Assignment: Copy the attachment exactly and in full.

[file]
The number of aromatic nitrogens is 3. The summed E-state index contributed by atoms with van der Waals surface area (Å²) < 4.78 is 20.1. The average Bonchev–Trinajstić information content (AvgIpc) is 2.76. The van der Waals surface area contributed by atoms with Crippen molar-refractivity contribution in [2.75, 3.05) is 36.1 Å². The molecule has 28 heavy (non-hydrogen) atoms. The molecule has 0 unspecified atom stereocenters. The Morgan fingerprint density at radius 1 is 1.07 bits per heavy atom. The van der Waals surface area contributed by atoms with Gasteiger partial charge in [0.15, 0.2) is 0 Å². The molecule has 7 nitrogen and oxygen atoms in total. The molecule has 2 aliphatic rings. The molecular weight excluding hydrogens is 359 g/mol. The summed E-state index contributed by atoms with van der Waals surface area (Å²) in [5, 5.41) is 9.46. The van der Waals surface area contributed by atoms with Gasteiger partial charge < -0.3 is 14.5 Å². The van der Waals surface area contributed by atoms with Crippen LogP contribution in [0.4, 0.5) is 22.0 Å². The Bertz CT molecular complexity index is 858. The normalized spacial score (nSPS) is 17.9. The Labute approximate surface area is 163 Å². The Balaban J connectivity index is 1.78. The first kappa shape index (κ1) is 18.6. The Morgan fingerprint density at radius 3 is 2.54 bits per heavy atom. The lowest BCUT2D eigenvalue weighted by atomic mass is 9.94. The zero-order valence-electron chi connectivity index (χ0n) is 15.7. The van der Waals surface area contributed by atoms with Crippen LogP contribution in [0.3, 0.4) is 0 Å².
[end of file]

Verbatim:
The number of aromatic nitrogens is 3. The summed E-state index contributed by atoms with van der Waals surface area (Å²) < 4.78 is 20.1. The average Bonchev–Trinajstić information content (AvgIpc) is 2.76. The van der Waals surface area contributed by atoms with Crippen molar-refractivity contribution in [2.75, 3.05) is 36.1 Å². The molecule has 28 heavy (non-hydrogen) atoms. The molecule has 0 unspecified atom stereocenters. The Morgan fingerprint density at radius 1 is 1.07 bits per heavy atom. The van der Waals surface area contributed by atoms with Gasteiger partial charge in [0.15, 0.2) is 0 Å². The molecule has 7 nitrogen and oxygen atoms in total. The molecule has 2 aliphatic rings. The molecular weight excluding hydrogens is 359 g/mol. The summed E-state index contributed by atoms with van der Waals surface area (Å²) in [5, 5.41) is 9.46. The van der Waals surface area contributed by atoms with Gasteiger partial charge < -0.3 is 14.5 Å². The van der Waals surface area contributed by atoms with Crippen LogP contribution in [0.4, 0.5) is 22.0 Å². The Bertz CT molecular complexity index is 858. The normalized spacial score (nSPS) is 17.9. The Labute approximate surface area is 163 Å². The Balaban J connectivity index is 1.78. The first kappa shape index (κ1) is 18.6. The Morgan fingerprint density at radius 3 is 2.54 bits per heavy atom. The lowest BCUT2D eigenvalue weighted by atomic mass is 9.94. The zero-order valence-electron chi connectivity index (χ0n) is 15.7. The van der Waals surface area contributed by atoms with Crippen LogP contribution in [0.3, 0.4) is 0 Å².